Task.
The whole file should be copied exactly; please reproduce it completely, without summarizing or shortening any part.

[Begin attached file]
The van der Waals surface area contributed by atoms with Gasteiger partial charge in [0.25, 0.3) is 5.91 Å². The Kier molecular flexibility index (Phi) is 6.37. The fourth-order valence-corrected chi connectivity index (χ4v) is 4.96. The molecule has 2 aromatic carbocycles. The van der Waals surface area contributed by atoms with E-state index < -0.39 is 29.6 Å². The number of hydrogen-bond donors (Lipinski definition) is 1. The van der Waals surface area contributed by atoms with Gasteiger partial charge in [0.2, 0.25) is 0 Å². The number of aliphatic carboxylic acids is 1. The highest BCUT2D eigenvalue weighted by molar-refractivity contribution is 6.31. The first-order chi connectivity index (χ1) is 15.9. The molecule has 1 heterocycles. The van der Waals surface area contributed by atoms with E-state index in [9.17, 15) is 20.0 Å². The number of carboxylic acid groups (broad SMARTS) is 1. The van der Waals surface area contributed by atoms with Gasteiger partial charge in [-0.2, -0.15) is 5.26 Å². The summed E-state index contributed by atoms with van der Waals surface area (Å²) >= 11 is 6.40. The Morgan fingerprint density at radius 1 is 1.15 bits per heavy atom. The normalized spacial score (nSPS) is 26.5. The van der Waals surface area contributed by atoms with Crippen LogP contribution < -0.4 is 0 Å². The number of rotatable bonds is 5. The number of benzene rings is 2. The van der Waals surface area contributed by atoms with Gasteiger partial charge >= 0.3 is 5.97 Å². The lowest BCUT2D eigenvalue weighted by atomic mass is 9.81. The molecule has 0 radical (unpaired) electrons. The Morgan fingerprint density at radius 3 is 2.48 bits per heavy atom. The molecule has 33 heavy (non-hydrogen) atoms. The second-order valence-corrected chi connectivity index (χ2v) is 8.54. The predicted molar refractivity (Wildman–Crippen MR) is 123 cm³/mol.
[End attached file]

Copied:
The van der Waals surface area contributed by atoms with Gasteiger partial charge in [0.25, 0.3) is 5.91 Å². The Kier molecular flexibility index (Phi) is 6.37. The fourth-order valence-corrected chi connectivity index (χ4v) is 4.96. The molecule has 2 aromatic carbocycles. The van der Waals surface area contributed by atoms with E-state index < -0.39 is 29.6 Å². The number of hydrogen-bond donors (Lipinski definition) is 1. The van der Waals surface area contributed by atoms with Gasteiger partial charge in [0.2, 0.25) is 0 Å². The number of aliphatic carboxylic acids is 1. The highest BCUT2D eigenvalue weighted by molar-refractivity contribution is 6.31. The first-order chi connectivity index (χ1) is 15.9. The molecule has 1 heterocycles. The van der Waals surface area contributed by atoms with E-state index in [9.17, 15) is 20.0 Å². The number of carboxylic acid groups (broad SMARTS) is 1. The van der Waals surface area contributed by atoms with Gasteiger partial charge in [-0.2, -0.15) is 5.26 Å². The summed E-state index contributed by atoms with van der Waals surface area (Å²) >= 11 is 6.40. The Morgan fingerprint density at radius 1 is 1.15 bits per heavy atom. The normalized spacial score (nSPS) is 26.5. The van der Waals surface area contributed by atoms with Crippen LogP contribution < -0.4 is 0 Å². The number of rotatable bonds is 5. The number of benzene rings is 2. The van der Waals surface area contributed by atoms with Gasteiger partial charge >= 0.3 is 5.97 Å². The lowest BCUT2D eigenvalue weighted by atomic mass is 9.81. The molecule has 0 radical (unpaired) electrons. The Morgan fingerprint density at radius 3 is 2.48 bits per heavy atom. The molecule has 33 heavy (non-hydrogen) atoms. The second-order valence-corrected chi connectivity index (χ2v) is 8.54. The predicted molar refractivity (Wildman–Crippen MR) is 123 cm³/mol.